A Sedentary Lifestyle Is Bad for Your Heart – Even if You’re a Healthy Weight
In a new study, people who had a healthy BMI but were sedentary and had larger waistlines were at greater risk for heart disease than their active counterparts.
Most people know that maintaining a healthy weight is a key ingredient for lowering our risk for heart disease.
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But new research is showing that heart-healthy habits can’t be measured in weight alone.
The study looked at data from the National Health and Nutrition Examination Survey (NHANES) for adults between the ages of 40 and 79 who had body mass indexes (BMI) that ranged from normal to overweight.
They found those who had a healthy BMI (18.5-24.9), but were sedentary and had larger waistlines, had a heightened risk for heart-related events, similar to their overweight counterparts.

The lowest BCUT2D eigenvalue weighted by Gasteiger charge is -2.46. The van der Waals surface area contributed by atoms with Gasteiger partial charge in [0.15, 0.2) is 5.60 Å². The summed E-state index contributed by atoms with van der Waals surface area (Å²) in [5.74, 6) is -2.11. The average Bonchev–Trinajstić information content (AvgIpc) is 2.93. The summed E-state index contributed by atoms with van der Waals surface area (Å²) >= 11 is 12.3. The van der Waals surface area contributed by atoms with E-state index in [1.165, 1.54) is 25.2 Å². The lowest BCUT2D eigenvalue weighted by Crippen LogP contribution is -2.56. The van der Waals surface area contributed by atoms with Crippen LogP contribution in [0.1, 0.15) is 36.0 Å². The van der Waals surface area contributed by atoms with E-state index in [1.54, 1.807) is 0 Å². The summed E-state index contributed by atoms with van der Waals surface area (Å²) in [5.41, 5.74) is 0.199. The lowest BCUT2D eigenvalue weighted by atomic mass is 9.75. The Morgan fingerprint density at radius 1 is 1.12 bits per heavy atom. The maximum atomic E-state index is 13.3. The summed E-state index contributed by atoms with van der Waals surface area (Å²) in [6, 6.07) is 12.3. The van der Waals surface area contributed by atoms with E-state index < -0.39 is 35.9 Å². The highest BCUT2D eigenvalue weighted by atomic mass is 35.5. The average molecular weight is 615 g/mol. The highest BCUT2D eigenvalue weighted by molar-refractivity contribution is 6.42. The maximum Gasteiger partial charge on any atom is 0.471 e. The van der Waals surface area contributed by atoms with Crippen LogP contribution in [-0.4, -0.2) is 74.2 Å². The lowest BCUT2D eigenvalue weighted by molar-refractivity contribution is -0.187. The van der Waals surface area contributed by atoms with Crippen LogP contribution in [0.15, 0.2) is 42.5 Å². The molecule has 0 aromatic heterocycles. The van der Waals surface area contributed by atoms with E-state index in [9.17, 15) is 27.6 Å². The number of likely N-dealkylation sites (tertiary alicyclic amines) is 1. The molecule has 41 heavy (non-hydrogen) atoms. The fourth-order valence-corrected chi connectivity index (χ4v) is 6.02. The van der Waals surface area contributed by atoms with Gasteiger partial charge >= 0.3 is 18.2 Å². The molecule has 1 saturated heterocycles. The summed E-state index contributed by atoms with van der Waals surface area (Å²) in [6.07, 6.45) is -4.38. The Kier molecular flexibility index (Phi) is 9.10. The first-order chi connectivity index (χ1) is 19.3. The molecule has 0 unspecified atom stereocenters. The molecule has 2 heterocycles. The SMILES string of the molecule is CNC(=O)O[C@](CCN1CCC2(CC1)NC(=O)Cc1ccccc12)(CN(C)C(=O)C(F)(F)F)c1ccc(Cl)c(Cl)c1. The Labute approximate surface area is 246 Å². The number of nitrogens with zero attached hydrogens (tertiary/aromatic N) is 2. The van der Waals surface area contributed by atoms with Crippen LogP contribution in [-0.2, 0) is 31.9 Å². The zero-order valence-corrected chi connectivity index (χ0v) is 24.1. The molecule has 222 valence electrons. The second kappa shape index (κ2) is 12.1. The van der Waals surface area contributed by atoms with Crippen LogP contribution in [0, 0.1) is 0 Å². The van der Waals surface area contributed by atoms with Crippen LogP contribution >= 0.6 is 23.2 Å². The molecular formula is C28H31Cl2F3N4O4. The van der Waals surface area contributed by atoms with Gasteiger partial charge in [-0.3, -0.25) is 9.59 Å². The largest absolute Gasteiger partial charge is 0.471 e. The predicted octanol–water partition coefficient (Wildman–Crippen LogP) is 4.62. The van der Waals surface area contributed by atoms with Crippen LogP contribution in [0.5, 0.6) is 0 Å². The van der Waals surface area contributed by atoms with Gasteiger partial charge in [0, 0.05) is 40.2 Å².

Erik Van Iterson, Ph.D., clinical exercise physiologist and director of cardiac rehabilitation, did not take part in the study, but says it shows that when it comes to looking at our risk for heart disease, it’s important to understand the day-to-day impact of lifestyle habits in addition to the number on the scale.
“It’s critically important to be physically active on a consistent basis, and have less sedentary time – it’s about more than just body weight, or BMI,” he says. “It really is a cumulative effect of how all of those aspects relate together for a heart-healthy lifestyle.”
Dr. Van Iterson recommends distributing physical activity across the week and making a plan to get more movement out of every day.
“You can think about stealing exercise when you can throughout your day,” he suggests. “If you were to work a basic eight-hour day, and you were to walk around for five minutes each hour, you would essentially accumulate close to 40 to 50 minutes of walking exercise without actually having to block out that time.”
The bottom line, Dr. Van Iterson says, is to be aware that a heart-healthy lifestyle isn’t just based on one number or one variable – it’s a mindset, and we have to be consistent.
He suggests taking small and progressive steps to accomplish many things together, like proper diet, exercise and less time being sedentary.
Complete results of the study can be found in The American Journal of Cardiology.